Sunday, August 1, 2010

Show the World all the Love in Your Heart



You've got to wake up every morning with a smile on your face,
And show the world all the love in your heart;
People're gonna treat you better,
They're going to find (yes they will) that you're beautiful.
--Carole King

I've been turning these lines over in my head a lot lately, especially since I wrote this post. I think that I haven't always been able to get up every morning with a smile, and haven't always been effective in showing other people the incredible, indescribable love I feel for the world. I do struggle hard with clinical depression, but that doesn't change the fact that I find magic in the world around me every day (in fact, it has been that wonder that, many times, has saved me); I think it does, however, help get in the way of my interaction with others. I can't change that fact that I get depressed sometimes (it's biologically part of who I am), but I can manage it better and I can be more aware of how my emotional stability affects the way I deal with others. I hope that, by being a bit more self-aware, I can move uphill from here.

Extremely excitingly, I've had big strides with both Kiki and Ringo in the past few days. Kiki is back under saddle!! We've been keeping it light and breezy, and while I don't think she's been feeling 1000%, she's been feeling pretty darn good. She comes out every day generally short all around, but works out of it nicely. She's been super quiet, which I can't decide if it's good or not; obviously I like not getting run away with (as often), but I'm a bit worried that it's a sign that she's still not feeling totally herself. Maybe I've just trained her a little bit! (hahahahaha - I can't even type that with a straight face). In any case, though, I can't describe how good it feels to be riding her again. After Ringo's injury, and then her soundness scare at Stuart, I've definitely been more aware of how lucky I am every time I get to put my foot in the stirrup to mount up.



(What a lucky girl I am)

We even got to do a little cross country schooling two days ago - no jumping, just cantering around and popping into the water and off the drop a few times. She was so awesome! She's getting so grown up =) Papa and Dually came along with us just in case we needed a lead into the water, but since she was so good they just got to chill out; my mom came along too as our groundperson (and awesome photographer!), and it was extra special because she hasn't seen Kiki go that much since I started riding her. Kiki definitely enjoyed showing off for all of them! I can't believe how amazing she is. I feel so, so lucky that I get to be the one that tacks her up every day. The best part? Her leg looked awesome afterward!!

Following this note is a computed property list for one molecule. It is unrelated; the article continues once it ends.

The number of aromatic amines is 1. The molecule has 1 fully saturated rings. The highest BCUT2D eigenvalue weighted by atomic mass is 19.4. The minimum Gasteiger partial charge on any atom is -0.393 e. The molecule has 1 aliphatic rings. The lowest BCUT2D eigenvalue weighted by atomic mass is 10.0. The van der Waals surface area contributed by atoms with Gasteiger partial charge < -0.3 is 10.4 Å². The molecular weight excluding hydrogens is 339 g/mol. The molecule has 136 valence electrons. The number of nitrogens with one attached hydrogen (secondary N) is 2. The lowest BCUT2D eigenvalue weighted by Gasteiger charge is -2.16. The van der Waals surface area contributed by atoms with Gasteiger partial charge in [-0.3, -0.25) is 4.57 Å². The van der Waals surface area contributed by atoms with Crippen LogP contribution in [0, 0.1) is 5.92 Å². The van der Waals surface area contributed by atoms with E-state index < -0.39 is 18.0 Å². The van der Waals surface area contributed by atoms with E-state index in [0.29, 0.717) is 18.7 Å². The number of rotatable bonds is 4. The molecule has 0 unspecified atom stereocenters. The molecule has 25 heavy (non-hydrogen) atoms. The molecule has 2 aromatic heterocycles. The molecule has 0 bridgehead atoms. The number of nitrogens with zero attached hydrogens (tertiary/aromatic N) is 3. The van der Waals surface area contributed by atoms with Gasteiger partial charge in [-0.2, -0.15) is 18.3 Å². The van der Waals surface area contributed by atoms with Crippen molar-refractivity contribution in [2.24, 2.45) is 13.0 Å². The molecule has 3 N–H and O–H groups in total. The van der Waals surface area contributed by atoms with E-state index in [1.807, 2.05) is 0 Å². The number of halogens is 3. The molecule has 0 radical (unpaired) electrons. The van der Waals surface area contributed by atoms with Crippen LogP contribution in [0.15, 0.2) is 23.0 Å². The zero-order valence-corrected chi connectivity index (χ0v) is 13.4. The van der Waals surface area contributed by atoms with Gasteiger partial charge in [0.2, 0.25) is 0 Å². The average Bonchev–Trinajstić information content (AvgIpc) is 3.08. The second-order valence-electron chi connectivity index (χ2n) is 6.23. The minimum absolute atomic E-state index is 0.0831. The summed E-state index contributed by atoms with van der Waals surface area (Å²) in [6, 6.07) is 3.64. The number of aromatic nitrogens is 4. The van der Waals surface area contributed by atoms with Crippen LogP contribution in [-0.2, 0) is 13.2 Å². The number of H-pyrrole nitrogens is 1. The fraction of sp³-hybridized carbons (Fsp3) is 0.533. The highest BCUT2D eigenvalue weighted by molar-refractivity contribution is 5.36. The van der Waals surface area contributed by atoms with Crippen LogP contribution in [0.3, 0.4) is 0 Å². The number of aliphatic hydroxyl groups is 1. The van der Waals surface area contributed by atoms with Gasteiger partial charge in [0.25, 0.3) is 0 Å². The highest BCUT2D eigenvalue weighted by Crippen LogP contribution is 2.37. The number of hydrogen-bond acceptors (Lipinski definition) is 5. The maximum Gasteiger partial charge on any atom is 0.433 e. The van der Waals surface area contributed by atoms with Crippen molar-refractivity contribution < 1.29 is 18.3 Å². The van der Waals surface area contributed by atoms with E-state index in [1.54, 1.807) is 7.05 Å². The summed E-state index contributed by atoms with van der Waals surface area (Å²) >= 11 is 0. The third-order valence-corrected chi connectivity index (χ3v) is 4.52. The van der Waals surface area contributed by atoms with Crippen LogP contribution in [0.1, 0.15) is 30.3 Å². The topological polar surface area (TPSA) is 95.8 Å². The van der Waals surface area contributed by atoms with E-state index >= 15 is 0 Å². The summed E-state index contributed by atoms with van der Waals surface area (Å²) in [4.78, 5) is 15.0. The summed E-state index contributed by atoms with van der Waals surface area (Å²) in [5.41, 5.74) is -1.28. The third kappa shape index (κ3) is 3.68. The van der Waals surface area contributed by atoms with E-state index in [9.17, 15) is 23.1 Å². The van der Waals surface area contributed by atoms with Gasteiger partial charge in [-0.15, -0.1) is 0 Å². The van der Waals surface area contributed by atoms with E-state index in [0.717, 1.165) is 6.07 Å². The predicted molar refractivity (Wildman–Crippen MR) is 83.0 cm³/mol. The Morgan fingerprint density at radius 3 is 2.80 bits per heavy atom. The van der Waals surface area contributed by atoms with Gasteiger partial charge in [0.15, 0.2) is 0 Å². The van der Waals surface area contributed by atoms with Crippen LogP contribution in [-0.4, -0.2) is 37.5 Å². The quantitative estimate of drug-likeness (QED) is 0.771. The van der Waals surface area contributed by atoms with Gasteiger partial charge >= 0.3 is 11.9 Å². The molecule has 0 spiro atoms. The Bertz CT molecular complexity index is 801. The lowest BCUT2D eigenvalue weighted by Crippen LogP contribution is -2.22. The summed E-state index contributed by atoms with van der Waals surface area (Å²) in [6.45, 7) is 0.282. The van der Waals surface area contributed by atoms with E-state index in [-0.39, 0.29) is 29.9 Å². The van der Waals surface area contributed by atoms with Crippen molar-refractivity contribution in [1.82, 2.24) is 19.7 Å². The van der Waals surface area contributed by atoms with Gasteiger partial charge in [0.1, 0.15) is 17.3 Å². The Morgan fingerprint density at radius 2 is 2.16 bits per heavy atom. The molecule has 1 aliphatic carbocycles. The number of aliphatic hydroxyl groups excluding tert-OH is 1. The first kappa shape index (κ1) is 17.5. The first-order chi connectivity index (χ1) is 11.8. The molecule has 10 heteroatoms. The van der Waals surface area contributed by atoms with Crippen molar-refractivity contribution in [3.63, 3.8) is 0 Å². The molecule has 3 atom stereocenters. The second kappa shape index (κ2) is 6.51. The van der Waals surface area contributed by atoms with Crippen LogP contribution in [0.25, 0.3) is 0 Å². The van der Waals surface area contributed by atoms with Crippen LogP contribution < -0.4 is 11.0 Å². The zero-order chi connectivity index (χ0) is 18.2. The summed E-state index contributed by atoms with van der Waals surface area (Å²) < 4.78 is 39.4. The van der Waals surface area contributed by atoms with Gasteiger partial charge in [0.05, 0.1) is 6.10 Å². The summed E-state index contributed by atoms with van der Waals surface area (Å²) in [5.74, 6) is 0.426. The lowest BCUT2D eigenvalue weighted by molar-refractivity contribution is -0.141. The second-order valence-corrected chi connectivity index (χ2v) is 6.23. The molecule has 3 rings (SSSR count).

(Aww... father - daughter moment)

(Twinkle toes!)

(CHAMP)

(Such a good girl)

(Super careful in the water...)

(... and super careful out!)

(Nice and quiet, like an old pro)

(Such a perfect little Wahine)

I'm still trying to figure out whether to take her to Millbrook or not. She's very fit so I wouldn't be worried about it being too much of an ask for her physically, the vet's recommendations are to go back into full work, and the leg has been looking pretty good of late. But still, I'm feeling apprehensive. I want to go to Millbrook BADLY, as it's my favorite event of all, I haven't been in two years, and I don't have the prospect of going for several years more after this... but I'm not going to jeopardize my horse just to make it to a show that I want to go to. It's a hard call, and I'm definitely going to be stewing on it over the next two days.

(Whatever happens, I just want to do right by this wonderful horse)

In Ringo news, the stem cell process has begun! Yesterday the vet came to do the cell collection. In the end, we decided to do the fat collection instead of the bone marrow, just because it would be a little easier for everyone involved and the ultimate stem cell quality is pretty comparable. I wanted to take pictures, but about 30 seconds into watching the vet gouge big hunks of fat out of my horse's butt, I was about to pass out. It's so strange: I can deal with big gaping wounds and watch the vet sew them up with no problem whatsoever, but there's something about active procedures (where the vet makes the wound in the first place) that just makes me queasy. I ended up holding Ringo (in a position where I mercifully couldn't see what the vet was doing) while my dad held the collection tubes. Ringo was a total champ, just losing his patience a little bit during the suturing process when he began to wake up and the bugs started driving him crazy. The cells are going to take a few days to culture, and then should be ready to inject Thursday. Very exciting!

Finally, July is over (how did that happen??), which means it's time for the monthly goal wrap-up and set. This post is getting awful long, though, so I think I'll save that for another time.

1 comment:

Val said...

The picture of you two riding in front of the field of flowers is absolutely gorgeous and worth framing.

Stem cell therapy is very interesting. I did not know the applications for horses until I read your post.

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